I used to believe that government schools were the only answer for universal education. Then I read interviews with parents in slums about why they had removed their children from government schools with better facilities. The answer in most cases was that teachers did not show up, and when they did, they were not interested in teaching. Parents felt helpless and could do nothing because teachers only felt responsible to superiors in the state capital. Moreover, parents wanted children to learn English and computers, but teachers were either indifferent or incompetent to meet this demand. Budget private schools may do bad job of teaching English, but at least they try. Teachers are more motivated, and there is the ever present threat of losing the child to a competitive school. Now I understand why more than half the children in India’s cities and a quarter in India’s villages are in private schools.
Government makes it difficult for private schools to function. I was baffled to learn how often inspectors visit unrecognized private schools. It is not because of an unusual dedication to standards but to be ‘made happy’, as one private school owner put it. Schools have to bribe to keep inspectors from closing them down. Hence, they believe that the main impact that the Right to Education Act will be to raise the bribe required to keep inspectors ‘happy’. This in turn will force schools to raise school fees, and the burden will fall on the poor.
The answer is not to close down budget schools but to understand their situation. Since they cater to the poor, there could be a graded system of recognition. If we can have a first and a second class in the train why not officially designate ‘first’ and ‘second’ categories for schools. Since real estate is expensive, don’t insist on a size of a football field but allow budget school to operate with a smaller play area. Don’t insist on government salaries for teachers but give them autonomy to pay what the market allows. Set up rating agencies to assess the quality of both government and private schools to help parents to exercise choice. Of course, our first priority must be to reform government schools and that happens who will want to send her child to a private school anyway?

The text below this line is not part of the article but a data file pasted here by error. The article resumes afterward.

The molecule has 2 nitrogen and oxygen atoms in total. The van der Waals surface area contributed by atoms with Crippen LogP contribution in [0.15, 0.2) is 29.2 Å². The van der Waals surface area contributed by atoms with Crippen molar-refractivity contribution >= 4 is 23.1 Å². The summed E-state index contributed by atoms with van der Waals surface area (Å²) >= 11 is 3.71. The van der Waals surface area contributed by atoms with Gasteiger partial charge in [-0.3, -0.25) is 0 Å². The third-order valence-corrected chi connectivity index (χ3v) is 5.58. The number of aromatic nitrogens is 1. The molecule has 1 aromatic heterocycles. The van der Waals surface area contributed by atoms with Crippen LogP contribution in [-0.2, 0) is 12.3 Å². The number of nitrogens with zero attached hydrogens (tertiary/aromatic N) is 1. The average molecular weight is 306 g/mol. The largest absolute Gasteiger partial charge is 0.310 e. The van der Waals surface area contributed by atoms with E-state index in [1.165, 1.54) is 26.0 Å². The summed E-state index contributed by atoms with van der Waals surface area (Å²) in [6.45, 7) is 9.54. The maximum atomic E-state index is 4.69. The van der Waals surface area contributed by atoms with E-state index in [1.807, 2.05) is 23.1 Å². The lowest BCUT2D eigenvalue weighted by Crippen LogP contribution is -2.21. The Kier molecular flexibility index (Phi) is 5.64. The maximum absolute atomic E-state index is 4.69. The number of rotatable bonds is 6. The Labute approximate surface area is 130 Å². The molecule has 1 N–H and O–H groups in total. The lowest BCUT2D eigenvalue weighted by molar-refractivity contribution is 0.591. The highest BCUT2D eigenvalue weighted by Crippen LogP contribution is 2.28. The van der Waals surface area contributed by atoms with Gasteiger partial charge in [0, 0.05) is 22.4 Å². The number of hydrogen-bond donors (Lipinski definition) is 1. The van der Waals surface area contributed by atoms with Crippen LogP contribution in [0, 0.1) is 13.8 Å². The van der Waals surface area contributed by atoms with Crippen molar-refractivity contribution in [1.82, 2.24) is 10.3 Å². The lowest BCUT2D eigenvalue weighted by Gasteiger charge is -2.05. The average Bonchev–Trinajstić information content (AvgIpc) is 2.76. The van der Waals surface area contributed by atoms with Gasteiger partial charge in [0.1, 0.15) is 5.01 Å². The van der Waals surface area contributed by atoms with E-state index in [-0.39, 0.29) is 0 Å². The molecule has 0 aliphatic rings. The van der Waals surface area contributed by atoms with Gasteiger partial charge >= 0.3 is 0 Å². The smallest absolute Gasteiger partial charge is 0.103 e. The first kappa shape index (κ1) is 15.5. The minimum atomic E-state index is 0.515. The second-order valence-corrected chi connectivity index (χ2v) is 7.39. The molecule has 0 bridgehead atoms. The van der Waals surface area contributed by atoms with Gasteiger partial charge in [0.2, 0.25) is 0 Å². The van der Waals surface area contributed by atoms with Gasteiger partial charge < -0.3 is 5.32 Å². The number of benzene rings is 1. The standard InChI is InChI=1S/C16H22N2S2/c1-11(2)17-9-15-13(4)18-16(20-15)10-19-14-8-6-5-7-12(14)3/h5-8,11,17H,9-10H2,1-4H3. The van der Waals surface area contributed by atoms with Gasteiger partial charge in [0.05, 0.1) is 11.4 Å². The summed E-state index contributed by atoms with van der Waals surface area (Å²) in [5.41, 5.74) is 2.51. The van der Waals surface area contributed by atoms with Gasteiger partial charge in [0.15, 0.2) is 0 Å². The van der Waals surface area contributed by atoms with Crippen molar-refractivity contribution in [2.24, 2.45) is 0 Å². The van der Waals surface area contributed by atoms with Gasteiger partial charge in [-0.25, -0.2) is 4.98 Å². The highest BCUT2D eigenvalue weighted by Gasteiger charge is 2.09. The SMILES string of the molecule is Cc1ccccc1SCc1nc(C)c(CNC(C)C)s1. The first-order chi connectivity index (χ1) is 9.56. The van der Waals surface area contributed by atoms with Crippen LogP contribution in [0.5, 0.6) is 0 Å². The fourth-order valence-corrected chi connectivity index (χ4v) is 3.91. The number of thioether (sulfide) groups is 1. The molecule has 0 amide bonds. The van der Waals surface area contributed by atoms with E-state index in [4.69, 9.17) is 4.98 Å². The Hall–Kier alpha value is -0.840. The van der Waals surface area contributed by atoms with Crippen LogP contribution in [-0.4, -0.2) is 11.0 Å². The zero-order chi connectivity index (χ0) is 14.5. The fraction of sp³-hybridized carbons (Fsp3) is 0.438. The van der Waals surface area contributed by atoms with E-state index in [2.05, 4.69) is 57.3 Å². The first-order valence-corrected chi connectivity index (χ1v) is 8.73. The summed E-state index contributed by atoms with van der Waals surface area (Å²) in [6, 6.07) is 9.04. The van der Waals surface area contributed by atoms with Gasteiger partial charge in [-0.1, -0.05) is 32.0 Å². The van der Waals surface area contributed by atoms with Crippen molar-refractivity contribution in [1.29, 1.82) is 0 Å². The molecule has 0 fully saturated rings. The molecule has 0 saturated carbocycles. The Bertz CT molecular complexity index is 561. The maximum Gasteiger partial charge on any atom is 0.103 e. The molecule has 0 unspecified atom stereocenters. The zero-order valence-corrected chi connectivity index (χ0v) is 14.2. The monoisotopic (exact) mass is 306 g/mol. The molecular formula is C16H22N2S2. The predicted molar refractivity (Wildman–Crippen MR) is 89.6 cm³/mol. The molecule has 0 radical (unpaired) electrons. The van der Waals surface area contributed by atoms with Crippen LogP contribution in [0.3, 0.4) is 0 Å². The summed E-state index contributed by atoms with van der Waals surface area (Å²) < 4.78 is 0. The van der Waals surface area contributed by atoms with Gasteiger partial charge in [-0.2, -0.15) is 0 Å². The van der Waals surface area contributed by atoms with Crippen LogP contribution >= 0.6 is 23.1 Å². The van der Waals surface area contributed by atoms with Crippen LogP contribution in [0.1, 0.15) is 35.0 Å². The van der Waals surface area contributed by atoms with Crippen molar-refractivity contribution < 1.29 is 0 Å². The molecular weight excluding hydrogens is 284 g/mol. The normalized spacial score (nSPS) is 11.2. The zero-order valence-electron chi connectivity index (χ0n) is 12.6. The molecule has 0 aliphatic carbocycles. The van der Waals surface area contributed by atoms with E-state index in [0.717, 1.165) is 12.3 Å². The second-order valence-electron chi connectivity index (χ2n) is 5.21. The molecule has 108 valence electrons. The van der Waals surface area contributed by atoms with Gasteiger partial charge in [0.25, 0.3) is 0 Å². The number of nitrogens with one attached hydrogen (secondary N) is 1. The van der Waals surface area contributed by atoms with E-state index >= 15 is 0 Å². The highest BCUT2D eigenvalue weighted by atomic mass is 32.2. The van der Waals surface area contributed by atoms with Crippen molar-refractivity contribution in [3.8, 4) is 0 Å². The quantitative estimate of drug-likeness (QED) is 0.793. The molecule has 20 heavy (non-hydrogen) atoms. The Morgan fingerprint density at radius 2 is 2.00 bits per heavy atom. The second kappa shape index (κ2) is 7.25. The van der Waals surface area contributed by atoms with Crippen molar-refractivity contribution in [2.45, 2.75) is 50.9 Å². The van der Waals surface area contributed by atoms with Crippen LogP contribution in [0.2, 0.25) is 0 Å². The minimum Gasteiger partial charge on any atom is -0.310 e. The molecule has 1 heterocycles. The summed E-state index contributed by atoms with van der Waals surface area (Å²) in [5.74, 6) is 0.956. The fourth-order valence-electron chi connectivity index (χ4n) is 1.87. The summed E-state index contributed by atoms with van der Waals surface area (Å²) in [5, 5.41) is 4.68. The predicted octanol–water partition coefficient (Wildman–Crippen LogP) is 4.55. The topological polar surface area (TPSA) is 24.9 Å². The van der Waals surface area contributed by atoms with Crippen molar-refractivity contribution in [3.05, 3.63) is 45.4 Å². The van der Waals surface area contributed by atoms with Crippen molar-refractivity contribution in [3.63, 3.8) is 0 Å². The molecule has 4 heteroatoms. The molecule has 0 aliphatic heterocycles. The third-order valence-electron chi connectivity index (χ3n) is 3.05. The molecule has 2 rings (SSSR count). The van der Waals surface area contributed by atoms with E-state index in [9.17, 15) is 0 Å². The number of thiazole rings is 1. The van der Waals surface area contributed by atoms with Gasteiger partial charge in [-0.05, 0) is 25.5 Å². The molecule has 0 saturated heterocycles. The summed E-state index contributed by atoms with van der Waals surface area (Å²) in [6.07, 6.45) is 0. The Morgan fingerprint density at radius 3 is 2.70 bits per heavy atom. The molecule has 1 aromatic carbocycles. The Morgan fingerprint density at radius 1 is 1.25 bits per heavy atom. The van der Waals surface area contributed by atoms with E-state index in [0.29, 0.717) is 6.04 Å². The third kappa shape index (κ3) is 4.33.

Finally, don’t be contemptuous. Don’t refer to them as ‘mushrooming schools run by unscrupulous elements’. Look at them instead as a heroic example of people solving their own problems. School entrepreneurs are like micro-finance companies who are trying to compete and ‘make a fortune at the bottom of the pyramid’. What they need is a safe environment free from rapacious inspectors. They need titles to their property so that they can use it as collateral to raise expansion capital. Like microfinance, which has come of age, budget schools will one day build scale and brand names. They are symbolic of India’s unique economic model—of a nation rising despite the state.
Gurcharan Das is the author of The Difficulty of Being Good: on the subtle art of dharma (Penguin 2009)